When I tell new employees we started Cleveland Magazine in 1972, their jaws drop. Automatically it makes me one of the oldest people they see in these halls, since most wouldn’t have been born yet. What makes this so bad for me is that I remember the ’70s like they were yesterday. I can name every advertiser who thought we wouldn’t last six months, let alone 35 years.
So when the editors asked if I would write a few words about the ’70s, I told them the “few words” part was the only problem. If they wanted, I would be happy to give a day-to-day account of the decade in which Cleveland began as a national joke, proved we deserved the title, then put in place a plan that would make us one of the great comeback stories of American cities.
Cleveland in the early ’70s was a psychiatrist’s dream. All we could talk about was our inferiority complex. We could have dismissed all the talk by just admitting we were inferior. The Cuyahoga River caught fire in 1969, Lake Erie was declared officially dead in 1970 and in rapid-fire succession (forgive the pun) Cleveland Mayor Ralph Perk caught his hair on fire while using a welding torch to cut a ribbon at a campaign event and his wife refused to attend a White House dinner because it was her bowling night.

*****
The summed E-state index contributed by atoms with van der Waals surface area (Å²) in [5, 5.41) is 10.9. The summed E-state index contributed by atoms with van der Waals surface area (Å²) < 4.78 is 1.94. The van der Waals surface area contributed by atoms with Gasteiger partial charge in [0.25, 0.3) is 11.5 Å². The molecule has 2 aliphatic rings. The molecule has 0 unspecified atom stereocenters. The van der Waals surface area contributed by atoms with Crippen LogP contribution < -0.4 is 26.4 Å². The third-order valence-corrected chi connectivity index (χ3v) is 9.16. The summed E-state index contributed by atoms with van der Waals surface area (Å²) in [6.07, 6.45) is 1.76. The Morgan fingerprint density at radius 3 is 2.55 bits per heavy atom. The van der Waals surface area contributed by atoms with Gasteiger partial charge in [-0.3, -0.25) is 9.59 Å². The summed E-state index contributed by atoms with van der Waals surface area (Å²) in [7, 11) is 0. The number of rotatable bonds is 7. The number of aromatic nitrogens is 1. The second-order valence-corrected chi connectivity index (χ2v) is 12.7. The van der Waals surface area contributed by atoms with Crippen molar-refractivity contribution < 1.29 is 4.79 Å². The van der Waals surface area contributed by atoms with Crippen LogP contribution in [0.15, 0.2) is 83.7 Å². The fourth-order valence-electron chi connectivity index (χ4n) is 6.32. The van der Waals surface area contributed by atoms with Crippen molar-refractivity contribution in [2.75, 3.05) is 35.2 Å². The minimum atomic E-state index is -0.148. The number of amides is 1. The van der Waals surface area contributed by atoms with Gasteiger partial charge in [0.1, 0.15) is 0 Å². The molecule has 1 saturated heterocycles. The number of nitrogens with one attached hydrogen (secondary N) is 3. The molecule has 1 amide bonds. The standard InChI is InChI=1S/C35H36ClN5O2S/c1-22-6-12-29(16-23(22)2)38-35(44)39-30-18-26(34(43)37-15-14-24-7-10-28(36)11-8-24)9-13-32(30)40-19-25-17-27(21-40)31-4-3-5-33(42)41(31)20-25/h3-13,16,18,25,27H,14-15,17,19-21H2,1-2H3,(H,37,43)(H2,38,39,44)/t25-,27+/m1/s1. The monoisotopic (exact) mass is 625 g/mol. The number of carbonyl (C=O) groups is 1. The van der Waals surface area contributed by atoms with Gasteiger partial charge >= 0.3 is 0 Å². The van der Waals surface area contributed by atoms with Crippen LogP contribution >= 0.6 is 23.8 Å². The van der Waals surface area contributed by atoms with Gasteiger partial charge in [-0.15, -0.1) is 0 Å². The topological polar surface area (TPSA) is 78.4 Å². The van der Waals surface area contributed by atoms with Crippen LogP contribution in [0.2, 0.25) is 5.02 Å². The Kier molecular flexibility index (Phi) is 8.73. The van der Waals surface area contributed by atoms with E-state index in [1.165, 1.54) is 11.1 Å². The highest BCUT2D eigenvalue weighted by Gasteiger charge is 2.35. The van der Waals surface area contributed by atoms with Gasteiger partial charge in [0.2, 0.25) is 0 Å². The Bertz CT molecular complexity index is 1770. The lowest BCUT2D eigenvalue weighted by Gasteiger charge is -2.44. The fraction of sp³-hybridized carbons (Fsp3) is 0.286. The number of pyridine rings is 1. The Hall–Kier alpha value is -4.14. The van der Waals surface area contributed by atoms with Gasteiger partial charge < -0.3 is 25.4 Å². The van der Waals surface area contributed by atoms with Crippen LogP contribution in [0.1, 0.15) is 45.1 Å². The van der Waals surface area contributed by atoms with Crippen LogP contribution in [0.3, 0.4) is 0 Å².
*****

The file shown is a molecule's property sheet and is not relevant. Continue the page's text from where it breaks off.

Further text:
How were we to know this was a great time to launch a magazine? Turns out Clevelanders were desperate to find positive things happening here. A slick, glossy magazine — just like city pubs in New York, Boston and Chicago — was just the answer. More than one investor would say as he wrote the check: “Are you sure you don’t want more money?”
Ironically, it was Cleveland’s miserable state of affairs in the late ’70s that led to 20 years of unparalleled progress and optimism. Contrary to the opinion many hold of Dennis Kucinich today, it can be argued he defined the decade. Unfortunately, not in the way he intended. He was elected mayor in 1977, avoided recall by 236 votes just nine months later and then put the city into default on Dec. 15, 1978. His performance galvanized city leaders to form a public-private partnership that would result in the election of George Voinovich as mayor and a solid plan to put the city on the road to recovery. It was to be a comeback so startling it became a case history at Harvard.